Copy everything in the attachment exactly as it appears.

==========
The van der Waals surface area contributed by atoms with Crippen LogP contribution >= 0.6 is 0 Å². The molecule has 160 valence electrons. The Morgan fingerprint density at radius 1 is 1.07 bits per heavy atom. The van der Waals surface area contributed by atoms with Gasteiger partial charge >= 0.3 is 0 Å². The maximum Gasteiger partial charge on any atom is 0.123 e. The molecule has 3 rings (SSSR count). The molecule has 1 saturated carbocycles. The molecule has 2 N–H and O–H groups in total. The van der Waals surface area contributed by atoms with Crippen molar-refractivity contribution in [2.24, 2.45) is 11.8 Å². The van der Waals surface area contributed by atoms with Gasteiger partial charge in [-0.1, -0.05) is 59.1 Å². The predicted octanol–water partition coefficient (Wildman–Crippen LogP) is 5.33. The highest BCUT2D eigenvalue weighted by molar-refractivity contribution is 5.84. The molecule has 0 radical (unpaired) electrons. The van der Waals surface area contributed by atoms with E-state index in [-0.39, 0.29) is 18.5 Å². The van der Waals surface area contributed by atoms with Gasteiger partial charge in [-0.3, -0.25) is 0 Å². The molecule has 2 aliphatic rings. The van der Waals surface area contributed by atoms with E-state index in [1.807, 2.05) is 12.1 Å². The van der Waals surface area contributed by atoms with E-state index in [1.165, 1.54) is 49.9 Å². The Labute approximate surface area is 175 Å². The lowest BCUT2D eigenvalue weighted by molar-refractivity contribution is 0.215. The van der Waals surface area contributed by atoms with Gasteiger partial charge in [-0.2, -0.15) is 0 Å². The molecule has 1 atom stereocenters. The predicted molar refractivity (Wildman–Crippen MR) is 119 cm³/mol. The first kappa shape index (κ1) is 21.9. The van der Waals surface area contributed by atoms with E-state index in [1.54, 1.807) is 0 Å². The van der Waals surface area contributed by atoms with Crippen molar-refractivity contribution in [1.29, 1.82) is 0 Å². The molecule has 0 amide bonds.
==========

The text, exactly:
The van der Waals surface area contributed by atoms with Crippen LogP contribution >= 0.6 is 0 Å². The molecule has 160 valence electrons. The Morgan fingerprint density at radius 1 is 1.07 bits per heavy atom. The van der Waals surface area contributed by atoms with Gasteiger partial charge >= 0.3 is 0 Å². The maximum Gasteiger partial charge on any atom is 0.123 e. The molecule has 3 rings (SSSR count). The molecule has 1 saturated carbocycles. The molecule has 2 N–H and O–H groups in total. The van der Waals surface area contributed by atoms with Crippen molar-refractivity contribution in [2.24, 2.45) is 11.8 Å². The van der Waals surface area contributed by atoms with Gasteiger partial charge in [-0.1, -0.05) is 59.1 Å². The predicted octanol–water partition coefficient (Wildman–Crippen LogP) is 5.33. The highest BCUT2D eigenvalue weighted by molar-refractivity contribution is 5.84. The molecule has 0 radical (unpaired) electrons. The van der Waals surface area contributed by atoms with E-state index in [-0.39, 0.29) is 18.5 Å². The van der Waals surface area contributed by atoms with Gasteiger partial charge in [-0.3, -0.25) is 0 Å². The molecule has 2 aliphatic rings. The van der Waals surface area contributed by atoms with E-state index in [1.807, 2.05) is 12.1 Å². The van der Waals surface area contributed by atoms with E-state index in [1.165, 1.54) is 49.9 Å². The Labute approximate surface area is 175 Å². The lowest BCUT2D eigenvalue weighted by molar-refractivity contribution is 0.215. The van der Waals surface area contributed by atoms with Gasteiger partial charge in [-0.2, -0.15) is 0 Å². The molecule has 1 atom stereocenters. The predicted molar refractivity (Wildman–Crippen MR) is 119 cm³/mol. The first kappa shape index (κ1) is 21.9. The van der Waals surface area contributed by atoms with E-state index in [1.54, 1.807) is 0 Å². The van der Waals surface area contributed by atoms with Crippen molar-refractivity contribution in [1.29, 1.82) is 0 Å². The molecule has 0 amide bonds.